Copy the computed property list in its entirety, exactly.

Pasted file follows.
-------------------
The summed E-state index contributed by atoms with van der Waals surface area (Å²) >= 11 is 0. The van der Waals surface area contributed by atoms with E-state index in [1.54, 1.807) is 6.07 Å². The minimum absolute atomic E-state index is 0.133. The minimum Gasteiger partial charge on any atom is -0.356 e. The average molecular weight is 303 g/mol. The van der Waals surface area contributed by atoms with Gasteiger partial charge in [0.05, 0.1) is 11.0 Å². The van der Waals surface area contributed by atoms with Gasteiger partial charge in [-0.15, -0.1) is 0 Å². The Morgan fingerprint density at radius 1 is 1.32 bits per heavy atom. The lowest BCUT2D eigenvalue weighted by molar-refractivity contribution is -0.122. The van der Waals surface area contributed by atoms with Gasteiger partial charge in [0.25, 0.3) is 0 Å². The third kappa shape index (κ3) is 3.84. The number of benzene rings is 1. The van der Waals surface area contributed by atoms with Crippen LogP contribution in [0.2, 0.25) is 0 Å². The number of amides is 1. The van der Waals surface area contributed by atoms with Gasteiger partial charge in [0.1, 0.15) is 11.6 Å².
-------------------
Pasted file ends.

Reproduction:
The summed E-state index contributed by atoms with van der Waals surface area (Å²) >= 11 is 0. The van der Waals surface area contributed by atoms with E-state index in [1.54, 1.807) is 6.07 Å². The minimum absolute atomic E-state index is 0.133. The minimum Gasteiger partial charge on any atom is -0.356 e. The average molecular weight is 303 g/mol. The van der Waals surface area contributed by atoms with Gasteiger partial charge in [0.05, 0.1) is 11.0 Å². The van der Waals surface area contributed by atoms with Gasteiger partial charge in [-0.15, -0.1) is 0 Å². The Morgan fingerprint density at radius 1 is 1.32 bits per heavy atom. The lowest BCUT2D eigenvalue weighted by molar-refractivity contribution is -0.122. The van der Waals surface area contributed by atoms with Gasteiger partial charge in [0.25, 0.3) is 0 Å². The third kappa shape index (κ3) is 3.84. The number of benzene rings is 1. The van der Waals surface area contributed by atoms with Crippen LogP contribution in [0.2, 0.25) is 0 Å². The number of amides is 1. The van der Waals surface area contributed by atoms with Gasteiger partial charge in [0.1, 0.15) is 11.6 Å².